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One-of-a-kind Kgalagadi Desert kitchen called shekereme

SHARE   |   Saturday, 05 January 2019   |   By Bashi Letsididi
One-of-a-kind Kgalagadi Desert kitchen called shekereme

Even to a keen-eyed observer, nothing about the physical appearance of shekereme appears remarkable enough at first glance. With the aid of native guidance however, the second and subsequent glances reveal a lot that is really remarkable (with a side of extra remarkable) about this hand-worked, outdoor kitchen that is unique to the Kgalagadi Desert.

More than being an architectural creation, shekereme, which is made of Grewia flava (“morezwa” in Shekgalagari) and Silver Cluster-leaf (“mogonono”), carries the weight of the human experience because it reveals the inner architecture of human resilience. After the Bangologa were pushed deep into the belly of the desert, there was a basic evolutionary need to imagine new possibilities. Thus the first order of business was to coax material benefits from an otherwise profoundly inhospitable place to make it hospitable, to respond architecturally to the new environment and thus come into full flower as a society.

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At once simple and innovative, shekereme gets a more fully realized portrait in a part where “The Bangologa Heritage: History and Traditions” addresses itself to traditional architecture found among the Bangologa. The construction begins with the digging of a narrow trench into which loosely-stacked logs and poles are placed upright and aligned with what is called “lobalelo.” The latter is a row of support poles linked end to end that go right round the shekereme and is horizontally adjoined to the vertical stack at the approximate mid-point and just below the top end. In order to ensure sturdiness, the posts are trussed up to the lobalelo at strategic points using “bogkotje” or “mbepa” and riveted to the ground by putting and compacting the soil back into the trench.

Mbepa is made from animal skin that has been rotted and later cut into strips and used for binding, especially in the construction of traditional huts. Put to similar use, bogkotje (lelodi in Setswana) is a short piece of cordage made from the thin but tight bark of saplings. Increasingly nowadays and naturally as a sign of the times, some people use plastic-sheathed electric power cables in place of these types of binding.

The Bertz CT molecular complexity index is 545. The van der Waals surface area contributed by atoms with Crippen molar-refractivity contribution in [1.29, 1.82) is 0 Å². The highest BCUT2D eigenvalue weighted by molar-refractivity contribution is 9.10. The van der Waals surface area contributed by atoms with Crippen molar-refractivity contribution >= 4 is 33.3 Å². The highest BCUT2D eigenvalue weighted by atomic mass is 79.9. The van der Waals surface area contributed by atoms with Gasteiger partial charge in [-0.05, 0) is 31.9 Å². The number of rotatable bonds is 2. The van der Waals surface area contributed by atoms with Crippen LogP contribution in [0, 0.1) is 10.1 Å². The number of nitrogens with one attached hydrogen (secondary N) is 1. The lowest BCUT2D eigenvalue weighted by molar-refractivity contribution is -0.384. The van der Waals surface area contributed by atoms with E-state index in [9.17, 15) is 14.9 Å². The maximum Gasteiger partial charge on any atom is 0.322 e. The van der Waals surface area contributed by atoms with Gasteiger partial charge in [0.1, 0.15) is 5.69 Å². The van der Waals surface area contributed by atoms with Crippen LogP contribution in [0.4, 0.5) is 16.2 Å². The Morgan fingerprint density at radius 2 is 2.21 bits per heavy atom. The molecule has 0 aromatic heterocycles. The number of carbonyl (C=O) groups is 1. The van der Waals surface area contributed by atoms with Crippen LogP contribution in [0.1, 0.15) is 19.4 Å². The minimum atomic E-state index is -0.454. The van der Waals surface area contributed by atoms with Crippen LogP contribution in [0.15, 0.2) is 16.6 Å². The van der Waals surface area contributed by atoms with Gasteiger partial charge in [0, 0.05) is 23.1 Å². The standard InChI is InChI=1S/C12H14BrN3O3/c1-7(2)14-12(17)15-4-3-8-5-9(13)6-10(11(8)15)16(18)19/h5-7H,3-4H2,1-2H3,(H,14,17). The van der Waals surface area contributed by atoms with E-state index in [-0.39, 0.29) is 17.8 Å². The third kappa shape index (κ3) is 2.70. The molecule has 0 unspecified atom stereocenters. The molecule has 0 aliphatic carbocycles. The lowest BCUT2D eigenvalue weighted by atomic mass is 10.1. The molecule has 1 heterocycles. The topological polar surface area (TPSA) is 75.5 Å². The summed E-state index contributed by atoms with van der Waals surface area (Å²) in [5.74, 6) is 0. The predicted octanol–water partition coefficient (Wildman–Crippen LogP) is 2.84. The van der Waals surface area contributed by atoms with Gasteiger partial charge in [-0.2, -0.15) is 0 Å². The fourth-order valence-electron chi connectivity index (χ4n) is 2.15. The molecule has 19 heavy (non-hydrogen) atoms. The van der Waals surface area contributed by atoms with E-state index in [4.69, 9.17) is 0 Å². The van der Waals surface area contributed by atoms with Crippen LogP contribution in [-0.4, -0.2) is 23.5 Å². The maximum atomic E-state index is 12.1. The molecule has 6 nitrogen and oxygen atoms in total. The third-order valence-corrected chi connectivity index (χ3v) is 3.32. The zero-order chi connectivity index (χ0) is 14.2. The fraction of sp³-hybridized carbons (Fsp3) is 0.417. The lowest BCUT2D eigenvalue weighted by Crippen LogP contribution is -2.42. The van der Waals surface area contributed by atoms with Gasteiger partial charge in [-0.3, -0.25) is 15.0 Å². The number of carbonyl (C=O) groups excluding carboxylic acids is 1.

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When all that elaborate work has been successfully completed, shekereme officially becomes a kitchen. 

Some would think that shekereme can’t trump the modern kitchen in any way but it actually does. The book says that the “shekereme logs and poles provide all sorts of hooks” on which to hang kitchen utensils – one supposes other household odds and ends as well.

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“Sometimes these utensils are slid through openings and spaces between the logs,” it adds, explaining why the posts are loosely stacked.

To those pluses, one can add aeration. For purposes of food safety and hygiene, a kitchen – any kitchen - needs a lot of air and on account of being uncovered, shekereme gets more than adequate aeration. This is convenience that a modern kitchen doesn’t provide. Admittedly, there will days when cooking has to be done indoors because rains are coming out in torrents or gale-force winds are howling through the desert, wreaking untold havoc at the height of each high note. Admittedly, such elements might compromise the structural integrity of the shekereme but the upside is that they also “spring-clean” it with force and thoroughness impossible with human hands. So, when the winds have blown over, the rains have stopped and the sun has come out, the shekereme will be nursed back to good physical health and can once more look its Sunday best.

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Published ahead of the investiture of Kgoshi Moapare IV in 2015, “The Bangologa Heritage: History and Traditions” spotlights a culture which, on account of Botswana’s mono-cultural orientation, has been denied such treatment for way too long. The book mentions other traditional-architecture structures found among the Bangologa (and possibly among sibling tribes) being the traditional hut, “loba”, “lonthabi” and “moroku.” Stunning in its thematic breadth and passion, the book was authored by a deep bench of writers who are uniquely geographically and culturally qualified to tell the world about Bangologa culture. [Facebook Page: Culture Botswana 2.0]



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